This is one that collected dust on my to-read list for years, forgotten about, until I saw a review here recently. Upon seeing that review, I immediately put in a hold request for it at the library, even though they only had a large print version, randomly, which always makes me feel self-conscious (I don’t need the large print, I swear!). I’ve barely listened to the author’s music, but the title, and the book’s acclaim, had me quite curious. You know, because I’m a masochist, routinely seeking out stories of other people’s suffering to feel something. Maybe I do it to feel better about my own life? I don’t know. All I do know is I have a problem; take one look at my Top 20 movies on Flickchart and you’re liable to ask if I’m okay, with movies like Dear Zachary and When the Wind Blows. I don’t know why it is that I hold dear experiences that push me to tears so much, but it’s an ongoing theme I’ve come to notice.
Anyway, I thankfully made it through this one with both of my eyes remaining dry. There were some moments I came close, such as when her mother revealed something to her in a very damning fashion, except I think I was desensitized from having read Jennette McCurdy’s book prior to this. In fact, reading this, I couldn’t help but compare the two mothers. They were a lot alike in how they treated their daughters, only Zauner’s was by far the less extreme and controlling, at least begrudgingly letting her live her life, even if it meant cutting ties to some degree. Similarly, I was heartened to see that illness brought out the best in her, as opposed to the worst (as was the case in the case of McCurdy’s mom). I had braced for a dark downturn that thankfully never came.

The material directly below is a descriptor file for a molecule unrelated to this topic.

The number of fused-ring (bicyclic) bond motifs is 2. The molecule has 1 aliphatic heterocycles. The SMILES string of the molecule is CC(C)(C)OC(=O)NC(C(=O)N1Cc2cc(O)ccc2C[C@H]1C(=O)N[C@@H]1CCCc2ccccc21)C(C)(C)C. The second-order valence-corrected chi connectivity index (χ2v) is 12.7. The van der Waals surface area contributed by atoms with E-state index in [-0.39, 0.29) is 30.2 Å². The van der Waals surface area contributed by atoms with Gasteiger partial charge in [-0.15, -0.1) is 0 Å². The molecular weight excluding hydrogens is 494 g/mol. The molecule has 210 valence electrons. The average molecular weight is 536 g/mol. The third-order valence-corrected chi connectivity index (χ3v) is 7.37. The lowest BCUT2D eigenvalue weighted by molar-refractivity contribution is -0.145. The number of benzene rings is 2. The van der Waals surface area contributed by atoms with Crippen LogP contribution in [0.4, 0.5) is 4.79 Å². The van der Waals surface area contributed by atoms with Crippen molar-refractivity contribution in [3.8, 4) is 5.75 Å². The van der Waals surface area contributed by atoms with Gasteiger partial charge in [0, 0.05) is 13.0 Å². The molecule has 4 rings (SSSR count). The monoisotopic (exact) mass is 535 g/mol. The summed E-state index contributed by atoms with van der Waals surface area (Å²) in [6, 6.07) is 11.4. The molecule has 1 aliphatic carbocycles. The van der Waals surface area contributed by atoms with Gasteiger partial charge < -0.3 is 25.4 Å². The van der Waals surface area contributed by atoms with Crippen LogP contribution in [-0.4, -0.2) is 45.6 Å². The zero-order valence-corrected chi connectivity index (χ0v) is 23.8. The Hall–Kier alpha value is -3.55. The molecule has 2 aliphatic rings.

How this book got me, though, was in the unexpected bits about her father. When we learned more about his past, and what his dad was like, I suddenly wanted that biography of him she joked about at one point. Something along the lines of The Best Used Car Salesman in the World. He was a deeply flawed person, from an equally flawed family, and while that doesn’t absolve him of guilt, it does make me feel for him to some degree and wonder what his life could’ve been had things not gone the way they had.
All in all, it was a touching, if at times rough to get through, story of the imperfect love this family had for one another, even during the toughest of times, and I’d recommend anybody give it a read.